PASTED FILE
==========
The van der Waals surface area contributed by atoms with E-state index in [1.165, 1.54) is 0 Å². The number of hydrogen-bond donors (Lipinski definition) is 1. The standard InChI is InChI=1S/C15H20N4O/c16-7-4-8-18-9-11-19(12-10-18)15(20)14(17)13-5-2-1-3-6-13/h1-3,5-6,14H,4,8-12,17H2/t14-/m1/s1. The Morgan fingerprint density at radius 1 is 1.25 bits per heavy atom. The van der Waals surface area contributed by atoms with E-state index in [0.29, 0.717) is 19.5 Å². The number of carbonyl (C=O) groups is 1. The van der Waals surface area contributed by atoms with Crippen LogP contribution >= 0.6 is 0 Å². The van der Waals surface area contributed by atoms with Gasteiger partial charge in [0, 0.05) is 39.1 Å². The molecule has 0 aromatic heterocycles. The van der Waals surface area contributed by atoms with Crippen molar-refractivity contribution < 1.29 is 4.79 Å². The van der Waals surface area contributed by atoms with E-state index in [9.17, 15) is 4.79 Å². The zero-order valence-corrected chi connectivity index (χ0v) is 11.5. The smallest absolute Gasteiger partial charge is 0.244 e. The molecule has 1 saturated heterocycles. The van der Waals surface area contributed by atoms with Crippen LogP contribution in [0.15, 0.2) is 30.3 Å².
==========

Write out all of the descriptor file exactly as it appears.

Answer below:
The van der Waals surface area contributed by atoms with E-state index in [1.165, 1.54) is 0 Å². The number of hydrogen-bond donors (Lipinski definition) is 1. The standard InChI is InChI=1S/C15H20N4O/c16-7-4-8-18-9-11-19(12-10-18)15(20)14(17)13-5-2-1-3-6-13/h1-3,5-6,14H,4,8-12,17H2/t14-/m1/s1. The Morgan fingerprint density at radius 1 is 1.25 bits per heavy atom. The van der Waals surface area contributed by atoms with E-state index in [0.29, 0.717) is 19.5 Å². The number of carbonyl (C=O) groups is 1. The van der Waals surface area contributed by atoms with Crippen LogP contribution >= 0.6 is 0 Å². The van der Waals surface area contributed by atoms with Gasteiger partial charge in [0, 0.05) is 39.1 Å². The molecule has 0 aromatic heterocycles. The van der Waals surface area contributed by atoms with Crippen molar-refractivity contribution < 1.29 is 4.79 Å². The van der Waals surface area contributed by atoms with E-state index in [9.17, 15) is 4.79 Å². The zero-order valence-corrected chi connectivity index (χ0v) is 11.5. The smallest absolute Gasteiger partial charge is 0.244 e. The molecule has 1 saturated heterocycles. The van der Waals surface area contributed by atoms with Crippen LogP contribution in [0.15, 0.2) is 30.3 Å².